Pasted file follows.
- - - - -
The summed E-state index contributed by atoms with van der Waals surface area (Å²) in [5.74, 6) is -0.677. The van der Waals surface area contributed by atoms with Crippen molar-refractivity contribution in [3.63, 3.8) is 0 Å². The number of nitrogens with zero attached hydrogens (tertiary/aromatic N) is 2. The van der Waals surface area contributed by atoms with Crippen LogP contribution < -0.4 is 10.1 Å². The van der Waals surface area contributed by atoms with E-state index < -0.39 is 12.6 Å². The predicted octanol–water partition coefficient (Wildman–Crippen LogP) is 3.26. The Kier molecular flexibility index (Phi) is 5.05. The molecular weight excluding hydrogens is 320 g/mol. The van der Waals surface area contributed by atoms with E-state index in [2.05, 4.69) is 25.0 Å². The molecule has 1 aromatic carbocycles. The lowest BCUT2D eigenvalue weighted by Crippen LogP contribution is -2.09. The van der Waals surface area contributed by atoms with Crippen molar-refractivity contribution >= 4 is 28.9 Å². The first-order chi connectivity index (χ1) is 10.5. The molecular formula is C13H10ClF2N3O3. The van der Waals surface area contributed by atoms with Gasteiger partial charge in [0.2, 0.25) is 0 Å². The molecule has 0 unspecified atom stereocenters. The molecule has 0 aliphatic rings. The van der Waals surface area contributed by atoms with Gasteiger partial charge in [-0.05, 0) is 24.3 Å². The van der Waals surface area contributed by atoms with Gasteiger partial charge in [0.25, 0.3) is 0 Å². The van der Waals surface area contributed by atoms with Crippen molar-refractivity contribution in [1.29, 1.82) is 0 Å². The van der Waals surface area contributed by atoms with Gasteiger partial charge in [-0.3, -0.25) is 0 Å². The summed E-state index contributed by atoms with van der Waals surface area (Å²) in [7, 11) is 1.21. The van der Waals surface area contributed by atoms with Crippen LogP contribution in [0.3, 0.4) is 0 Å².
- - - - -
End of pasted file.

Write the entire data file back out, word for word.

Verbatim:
The summed E-state index contributed by atoms with van der Waals surface area (Å²) in [5.74, 6) is -0.677. The van der Waals surface area contributed by atoms with Crippen molar-refractivity contribution in [3.63, 3.8) is 0 Å². The number of nitrogens with zero attached hydrogens (tertiary/aromatic N) is 2. The van der Waals surface area contributed by atoms with Crippen LogP contribution < -0.4 is 10.1 Å². The van der Waals surface area contributed by atoms with E-state index < -0.39 is 12.6 Å². The predicted octanol–water partition coefficient (Wildman–Crippen LogP) is 3.26. The Kier molecular flexibility index (Phi) is 5.05. The molecular weight excluding hydrogens is 320 g/mol. The van der Waals surface area contributed by atoms with E-state index in [2.05, 4.69) is 25.0 Å². The molecule has 1 aromatic carbocycles. The lowest BCUT2D eigenvalue weighted by Crippen LogP contribution is -2.09. The van der Waals surface area contributed by atoms with Crippen molar-refractivity contribution >= 4 is 28.9 Å². The first-order chi connectivity index (χ1) is 10.5. The molecular formula is C13H10ClF2N3O3. The van der Waals surface area contributed by atoms with Gasteiger partial charge in [0.2, 0.25) is 0 Å². The molecule has 0 unspecified atom stereocenters. The molecule has 0 aliphatic rings. The van der Waals surface area contributed by atoms with Gasteiger partial charge in [-0.05, 0) is 24.3 Å². The van der Waals surface area contributed by atoms with Gasteiger partial charge in [0.25, 0.3) is 0 Å². The van der Waals surface area contributed by atoms with Crippen molar-refractivity contribution in [1.29, 1.82) is 0 Å². The van der Waals surface area contributed by atoms with Gasteiger partial charge in [-0.3, -0.25) is 0 Å². The summed E-state index contributed by atoms with van der Waals surface area (Å²) in [7, 11) is 1.21. The van der Waals surface area contributed by atoms with Crippen LogP contribution in [0.3, 0.4) is 0 Å².